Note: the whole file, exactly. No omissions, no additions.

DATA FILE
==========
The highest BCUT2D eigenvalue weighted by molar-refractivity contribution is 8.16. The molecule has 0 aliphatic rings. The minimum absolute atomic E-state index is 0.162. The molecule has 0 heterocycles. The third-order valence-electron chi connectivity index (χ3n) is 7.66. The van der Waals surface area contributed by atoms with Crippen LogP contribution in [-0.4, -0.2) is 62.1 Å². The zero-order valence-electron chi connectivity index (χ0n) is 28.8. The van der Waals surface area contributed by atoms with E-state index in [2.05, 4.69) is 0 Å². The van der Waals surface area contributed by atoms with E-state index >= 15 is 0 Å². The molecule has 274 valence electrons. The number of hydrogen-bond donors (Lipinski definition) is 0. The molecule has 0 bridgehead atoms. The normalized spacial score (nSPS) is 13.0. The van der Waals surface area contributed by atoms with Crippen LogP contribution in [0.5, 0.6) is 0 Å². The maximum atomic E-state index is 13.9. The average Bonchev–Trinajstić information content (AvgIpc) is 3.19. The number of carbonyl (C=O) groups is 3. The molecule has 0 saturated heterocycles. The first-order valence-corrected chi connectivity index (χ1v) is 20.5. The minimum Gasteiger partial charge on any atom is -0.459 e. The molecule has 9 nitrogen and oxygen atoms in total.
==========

The highest BCUT2D eigenvalue weighted by molar-refractivity contribution is 8.16. The molecule has 0 aliphatic rings. The minimum absolute atomic E-state index is 0.162. The molecule has 0 heterocycles. The third-order valence-electron chi connectivity index (χ3n) is 7.66. The van der Waals surface area contributed by atoms with Crippen LogP contribution in [-0.4, -0.2) is 62.1 Å². The zero-order valence-electron chi connectivity index (χ0n) is 28.8. The van der Waals surface area contributed by atoms with E-state index in [2.05, 4.69) is 0 Å². The van der Waals surface area contributed by atoms with E-state index >= 15 is 0 Å². The molecule has 274 valence electrons. The number of hydrogen-bond donors (Lipinski definition) is 0. The molecule has 0 bridgehead atoms. The normalized spacial score (nSPS) is 13.0. The van der Waals surface area contributed by atoms with Crippen LogP contribution in [0.5, 0.6) is 0 Å². The maximum atomic E-state index is 13.9. The average Bonchev–Trinajstić information content (AvgIpc) is 3.19. The number of carbonyl (C=O) groups is 3. The molecule has 0 saturated heterocycles. The first-order valence-corrected chi connectivity index (χ1v) is 20.5. The minimum Gasteiger partial charge on any atom is -0.459 e. The molecule has 9 nitrogen and oxygen atoms in total.